Covid-19 has changed the world we live in. The the World Health Organization (WHO) has received reports of four million cases of Covid-19 and almost 275,000 lives have been lost. We have made peace with the fact that we may need to live altered lives for the next twelve to eighteen months and travel will be severely restricted. We are being creative in the ways that we can get work done and are appreciating open spaces more than ever before.
Those members of our community who were previously unseen and unnoticed like the local vegetable vendor, cleaners and delivery men have become heroes. As human populations stay indoors, animals roam free on our streets, the skies are clearer than ever before, and the water from parts of our Ganga are even fit to drink. The plight of migrant workers has been gravely aggravated by the lockdown, though it is an area that deserved our attention much before Covid-19.
One of the human race’s greatest strengths is innovating and learning from past experiences; this is helping us deal with Covid-19 and can help us deal with another pressing global challenge namely climate change. Climate change and Covid-19 are real emergencies which impact our health, the economy and the world we live in. The key difference between the two is that Covid-19 affects us today and the impact of climate change is staggered.
Perhaps the most important lesson is that the planet is one unit. Consumed by the concepts of borders and nation states we conveniently forget that nature does not recognise man-made boundaries. The impact of the actions of a few in one part of the world can be felt by all of humanity. For example, the largest contributors to climate change include the United States, China and the European Union; however, countries like Yemen, Haiti and Kiribati are at extreme risk, although their emissions are far less.
Second, faith in science has to be restored. Despite the overwhelming evidence published by scientists, climate change has been doubted by legislators, senior government officials and even students. Those who disbelieve climate change are known as “climate deniers”. Our search for both a cure and vaccine for Covid-19 is being spearheaded by scientists.
The global community today is entirely reliant on the scientific community. We are making the connection that if these are the people we depend on to save humanity from the greatest crises many of us have seen in our lifetimes, perhaps we should take their timely warnings about climate change as well and act differently. Third, it is possible to reduce our consumption and live life at a slower pace. The lockdown has made us appreciate all things local.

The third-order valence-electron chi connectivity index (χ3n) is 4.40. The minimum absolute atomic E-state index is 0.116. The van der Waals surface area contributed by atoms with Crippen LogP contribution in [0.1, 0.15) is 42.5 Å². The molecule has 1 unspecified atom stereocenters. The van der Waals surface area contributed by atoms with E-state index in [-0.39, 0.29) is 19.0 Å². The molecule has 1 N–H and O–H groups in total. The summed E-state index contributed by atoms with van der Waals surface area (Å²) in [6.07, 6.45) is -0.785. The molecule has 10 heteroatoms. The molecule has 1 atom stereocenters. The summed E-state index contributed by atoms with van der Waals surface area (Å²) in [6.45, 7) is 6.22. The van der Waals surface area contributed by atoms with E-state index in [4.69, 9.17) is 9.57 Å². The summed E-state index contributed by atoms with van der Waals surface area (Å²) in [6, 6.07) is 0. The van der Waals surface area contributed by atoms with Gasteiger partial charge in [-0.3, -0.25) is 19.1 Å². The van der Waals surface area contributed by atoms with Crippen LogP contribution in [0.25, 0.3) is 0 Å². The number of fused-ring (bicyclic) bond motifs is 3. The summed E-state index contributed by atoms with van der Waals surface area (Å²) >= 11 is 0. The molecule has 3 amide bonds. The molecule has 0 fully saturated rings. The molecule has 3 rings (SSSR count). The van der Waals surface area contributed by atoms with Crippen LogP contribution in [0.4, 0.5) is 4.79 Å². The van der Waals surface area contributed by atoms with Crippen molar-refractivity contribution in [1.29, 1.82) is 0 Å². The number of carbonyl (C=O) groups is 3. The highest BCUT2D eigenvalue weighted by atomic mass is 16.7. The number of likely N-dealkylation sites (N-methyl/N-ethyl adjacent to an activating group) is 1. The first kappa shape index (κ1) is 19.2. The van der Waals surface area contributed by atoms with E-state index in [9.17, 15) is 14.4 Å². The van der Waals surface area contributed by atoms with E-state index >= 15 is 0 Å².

We consume much less that what we did before the lockdown. Designers have long spoken of sustainable fashion, reusing, refurbishing and upscaling the things we already own. These movements remained sidelined by large-scale fast fashion brands. Perhaps this pause has taught us that we need far less than we imagined. Fourth, we can innovate and act fast. Three days back, the WHO stated there are eight top candidates for a vaccine. Under normal circumstances, it would at least six to ten years for a vaccine to be developed, tested, gain the necessary approvals and be rolled out to members of the public.
One such vaccine being developed by the Oxford University shows great promise and the Serum Institute of India has partnered with them to produce this vaccine. In fact, the Serum Institute of India will be manufacturing the vaccine even before confirmation of successful clinical trials.
The manner and pace with which the scientific community has come together to problem solve in the case of Covid-19 is impressive and astounding. For climate advocates, while this moment brings with it great hope as it means that when people want to create change it is possible with impressive time lines which can be followed while adopting sustainable technologies.
Finally, the poor are the most vulnerable to both the effects of Covid-19 and climate change. As I write this article, there are millions of migrant workers who are in complete state of flux. They were left stunned by the lockdown and as restrictions on constructions activities continue to lift, they find themselves having to return to their jobs.
The most gutwrenching is the death of sixteen migrant workers who were run over by a goods train passing through Aurangabad. Vulnerable populations will suffer the effects of climate change-related altered monsoons, desertification and floods. As early as 1990 the Intergovernmental Panel on Climate Change (IPCC) observed that the climate change would gravely impact human migration. It has been predicted that 200 million people — also known as “climate refugees” — will have to leave their homes and search for new ones by 2050.
They will be gravely impacted by the changing elements like desertification, coastal flooding and shoreline erosion. It is most likely that these will be vulnerable populations like migrant workers of today. In India, 60% of our agricultural produce relies on water from the rains and the agricultural sector employs more than 50% of our population. Erratic monsoons cause by climate change have a terrible impact on populations reliant solely on agricultural income.
The Prime Minister has, through his ‘Aatmanirbhar Bharat’ scheme, come to the rescue of Indian businesses and there is tremendous opportunity here to encourage sustainable enterprises. In conclusion, we must ensure that while we are working towards being self-reliant, we do not compromise our environment and move towards reduced carbon emissions.
We need to strike a balance between being self-reliant and collaborating with the world to problem solve. India has a unique opportunity to lead the developing world on a path which is both economically and ecologically sound. The strategy India crafts today will be critical in our fight against climate change.